Letters: Remembering Doug Pfeiffer
Thank you for honoring the late, great Doug Pfeiffer by reprinting one of his many articles (“Revolution in Ski Teaching,” September-October 2023).
Here’s an extra dash of trivia for Doug’s remembrance: He was an early adopter and instructor of snowboarding. At a time when prejudice against snowboarders ran high and many ski areas would not allow “knuckle draggers” on lifts, Doug dropped in. He taught snowboarding at Snow Summit, California, in the late 1980s.
Doug was skeptical at first. In a February 1990 article for Snow Country
magazine, he described snowboarding as “the art of going downhill while standing sideways with feet cast in concrete.” Whatever inefficiencies he saw in the fledgling sport were overcome by his curiosity and perseverance. “A year ago, had anyone told me—a skier of long standing—that I’d actually become joyfully addicted to snowboarding, I’d have fallen off my skis laughing,” he wrote.
He developed a system to teach snowboarding with three basic moves for edge control, pressure control and turning control, promising proficiency in eight hours or less. “I logged 16 hours on a board before white-knuckled terror, even on intermediate runs, was replaced by mostly pleasurable rides. Now I’m able to teach the sport, and my students learn in five to eight hours what took me 16.” The man not only knew how to get down a hill on multiple conveyances, but he shared his knowledge and wrote about it with flair.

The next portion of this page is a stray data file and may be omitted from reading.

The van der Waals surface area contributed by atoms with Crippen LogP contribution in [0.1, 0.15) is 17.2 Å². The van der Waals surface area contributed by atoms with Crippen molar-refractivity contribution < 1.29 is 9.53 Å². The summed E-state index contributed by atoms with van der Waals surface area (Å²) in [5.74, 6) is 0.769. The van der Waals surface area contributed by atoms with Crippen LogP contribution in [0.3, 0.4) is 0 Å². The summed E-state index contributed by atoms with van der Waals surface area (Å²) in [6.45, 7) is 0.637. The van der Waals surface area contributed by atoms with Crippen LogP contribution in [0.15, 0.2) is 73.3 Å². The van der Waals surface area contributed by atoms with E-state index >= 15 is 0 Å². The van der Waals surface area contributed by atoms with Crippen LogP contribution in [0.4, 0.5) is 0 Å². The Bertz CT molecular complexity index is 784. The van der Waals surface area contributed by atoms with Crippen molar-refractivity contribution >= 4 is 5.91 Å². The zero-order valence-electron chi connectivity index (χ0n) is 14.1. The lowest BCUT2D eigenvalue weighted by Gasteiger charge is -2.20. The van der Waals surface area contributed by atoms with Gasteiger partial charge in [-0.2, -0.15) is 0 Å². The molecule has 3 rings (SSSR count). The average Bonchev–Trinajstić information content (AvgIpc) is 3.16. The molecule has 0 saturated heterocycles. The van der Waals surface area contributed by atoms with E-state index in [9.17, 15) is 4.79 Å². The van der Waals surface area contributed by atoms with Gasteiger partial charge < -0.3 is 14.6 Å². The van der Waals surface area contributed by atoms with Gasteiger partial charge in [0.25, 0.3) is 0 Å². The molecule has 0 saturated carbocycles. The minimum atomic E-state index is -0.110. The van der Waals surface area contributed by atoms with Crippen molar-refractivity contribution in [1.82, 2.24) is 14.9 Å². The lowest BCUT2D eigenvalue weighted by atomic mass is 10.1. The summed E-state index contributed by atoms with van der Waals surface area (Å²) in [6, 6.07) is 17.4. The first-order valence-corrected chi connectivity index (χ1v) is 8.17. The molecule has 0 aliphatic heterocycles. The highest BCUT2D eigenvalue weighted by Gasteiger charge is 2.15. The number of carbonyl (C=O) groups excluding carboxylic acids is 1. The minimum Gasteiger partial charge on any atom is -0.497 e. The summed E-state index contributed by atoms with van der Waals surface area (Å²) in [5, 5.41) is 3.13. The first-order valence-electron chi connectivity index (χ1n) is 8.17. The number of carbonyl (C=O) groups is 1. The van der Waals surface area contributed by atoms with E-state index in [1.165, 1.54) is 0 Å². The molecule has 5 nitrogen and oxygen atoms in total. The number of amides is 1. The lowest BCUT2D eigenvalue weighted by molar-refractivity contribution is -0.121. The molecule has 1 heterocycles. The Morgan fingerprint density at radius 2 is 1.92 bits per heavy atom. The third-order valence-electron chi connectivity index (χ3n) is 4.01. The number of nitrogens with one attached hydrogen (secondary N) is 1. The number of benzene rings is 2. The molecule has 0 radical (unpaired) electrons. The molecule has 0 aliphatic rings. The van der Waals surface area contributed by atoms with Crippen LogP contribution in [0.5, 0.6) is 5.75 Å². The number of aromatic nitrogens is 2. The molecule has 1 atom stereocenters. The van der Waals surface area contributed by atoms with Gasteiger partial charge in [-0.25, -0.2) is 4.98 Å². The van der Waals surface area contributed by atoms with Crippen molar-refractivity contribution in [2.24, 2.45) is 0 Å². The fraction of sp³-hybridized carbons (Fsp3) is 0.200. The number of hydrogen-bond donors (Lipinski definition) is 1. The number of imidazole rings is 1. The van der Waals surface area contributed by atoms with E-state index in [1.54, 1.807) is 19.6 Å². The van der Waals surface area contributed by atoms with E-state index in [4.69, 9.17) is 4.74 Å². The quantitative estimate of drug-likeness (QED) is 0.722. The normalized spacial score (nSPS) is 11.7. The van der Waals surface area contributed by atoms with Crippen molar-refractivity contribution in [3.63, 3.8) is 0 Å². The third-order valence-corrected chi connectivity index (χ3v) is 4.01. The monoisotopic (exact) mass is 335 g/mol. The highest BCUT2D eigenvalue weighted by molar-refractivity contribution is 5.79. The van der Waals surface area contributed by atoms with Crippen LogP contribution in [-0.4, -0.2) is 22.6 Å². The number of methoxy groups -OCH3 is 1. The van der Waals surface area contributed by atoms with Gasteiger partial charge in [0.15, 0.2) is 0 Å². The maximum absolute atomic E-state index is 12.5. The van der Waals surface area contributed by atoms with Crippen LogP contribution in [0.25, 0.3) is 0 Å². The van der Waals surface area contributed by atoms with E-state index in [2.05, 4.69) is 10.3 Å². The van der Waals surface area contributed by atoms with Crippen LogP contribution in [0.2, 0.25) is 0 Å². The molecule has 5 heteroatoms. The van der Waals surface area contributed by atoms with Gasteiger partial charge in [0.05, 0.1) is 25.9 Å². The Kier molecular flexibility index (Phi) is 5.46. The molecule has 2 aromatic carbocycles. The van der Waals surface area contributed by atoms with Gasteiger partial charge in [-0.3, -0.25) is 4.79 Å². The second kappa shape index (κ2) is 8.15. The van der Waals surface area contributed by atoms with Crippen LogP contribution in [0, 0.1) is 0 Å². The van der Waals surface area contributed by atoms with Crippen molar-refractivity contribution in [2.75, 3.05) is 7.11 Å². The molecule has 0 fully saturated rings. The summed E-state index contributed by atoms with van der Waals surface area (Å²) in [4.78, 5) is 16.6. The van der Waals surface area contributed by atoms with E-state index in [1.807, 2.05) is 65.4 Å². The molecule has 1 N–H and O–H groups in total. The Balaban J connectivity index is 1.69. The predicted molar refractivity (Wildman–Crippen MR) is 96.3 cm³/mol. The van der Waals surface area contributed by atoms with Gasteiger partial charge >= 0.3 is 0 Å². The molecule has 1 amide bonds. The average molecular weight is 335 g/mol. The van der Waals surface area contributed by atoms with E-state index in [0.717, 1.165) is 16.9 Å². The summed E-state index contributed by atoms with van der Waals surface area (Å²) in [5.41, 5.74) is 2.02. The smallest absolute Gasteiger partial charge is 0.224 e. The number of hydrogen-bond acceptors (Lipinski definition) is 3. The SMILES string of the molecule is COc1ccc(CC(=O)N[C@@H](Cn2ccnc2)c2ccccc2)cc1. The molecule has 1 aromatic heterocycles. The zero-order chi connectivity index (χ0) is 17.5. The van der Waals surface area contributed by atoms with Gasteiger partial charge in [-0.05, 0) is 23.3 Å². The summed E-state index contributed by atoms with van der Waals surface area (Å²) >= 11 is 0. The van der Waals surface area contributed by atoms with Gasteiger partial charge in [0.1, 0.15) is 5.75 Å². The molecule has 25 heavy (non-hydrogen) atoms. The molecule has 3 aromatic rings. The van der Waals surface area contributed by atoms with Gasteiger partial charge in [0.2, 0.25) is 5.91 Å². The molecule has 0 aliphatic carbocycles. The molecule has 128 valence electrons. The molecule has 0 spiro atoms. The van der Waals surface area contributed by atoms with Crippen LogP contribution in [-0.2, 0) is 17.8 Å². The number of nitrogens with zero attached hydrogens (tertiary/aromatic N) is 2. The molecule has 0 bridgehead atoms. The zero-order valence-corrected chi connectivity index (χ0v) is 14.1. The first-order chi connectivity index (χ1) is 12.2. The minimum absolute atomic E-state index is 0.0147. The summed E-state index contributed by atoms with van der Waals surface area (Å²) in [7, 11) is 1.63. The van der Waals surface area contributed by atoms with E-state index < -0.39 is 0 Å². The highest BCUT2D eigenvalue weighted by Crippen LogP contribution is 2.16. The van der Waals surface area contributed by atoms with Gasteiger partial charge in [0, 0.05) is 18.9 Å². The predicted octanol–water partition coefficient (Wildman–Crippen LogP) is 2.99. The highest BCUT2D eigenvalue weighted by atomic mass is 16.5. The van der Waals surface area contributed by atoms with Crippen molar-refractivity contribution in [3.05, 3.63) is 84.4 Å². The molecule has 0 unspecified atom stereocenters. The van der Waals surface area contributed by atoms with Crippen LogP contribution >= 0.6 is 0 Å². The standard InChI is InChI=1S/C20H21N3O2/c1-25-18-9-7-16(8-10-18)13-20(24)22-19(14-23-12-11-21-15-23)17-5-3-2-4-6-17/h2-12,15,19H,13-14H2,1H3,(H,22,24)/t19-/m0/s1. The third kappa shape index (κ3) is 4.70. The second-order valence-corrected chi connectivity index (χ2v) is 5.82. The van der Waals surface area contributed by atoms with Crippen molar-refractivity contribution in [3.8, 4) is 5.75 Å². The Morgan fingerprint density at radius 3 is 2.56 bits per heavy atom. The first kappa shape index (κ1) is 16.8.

Skiing’s Mark Twain
Doug was very special to me. He and Ginny were so welcoming and solicitous to me and my wife, Corinne, on our many trips to Park City/Deer Valley for veteran ski instructors reunions in the early 2000s. He introduced us all around, took us to parties of skiing’s movers and shakers and other friends, made sure we were teamed up with a group for skiing for the next day and skied with us on many, many runs. He loved to do his “Pfeiffer Tuck,” “Royale Christies” and the “Mambo.”
When I mentioned to Doug that I couldn’t believe how well Stein Eriksen skied at Deer Valley, even though Stein at that time was 80, Doug replied to me, “I’m older than Stein!” And Doug was skiing like a teenager.
The year I nominated John Fry and Doug to the Laurentian Ski Museum Hall of Fame, John gave a great acceptance speech, entitled “I Remember/Je me Souviens.” But Doug’s brought the house down. He was witty, funny and historical. I used to call John the dean of North America’s ski history; I often said that Doug was skiing history’s Mark Twain.
Doug was inducted into the U.S. National Ski and Snowboard Hall of Fame in 1987; the Canadian Ski Museum Hall of Fame in 2000; and the Laurentian Ski Museum’s Hall of Fame in 2016.
Be a Holiday Hero
Impress your family and friends by immersing them in the history of our sport for the holidays. A subscription to Skiing History magazine is the ideal gift for the discerning skier or rider—and conveniently suitable as a great stocking-stuffer. Go to skiinghistory.org/join to send a subscription to a friend or family member at a discounted holiday gift rate.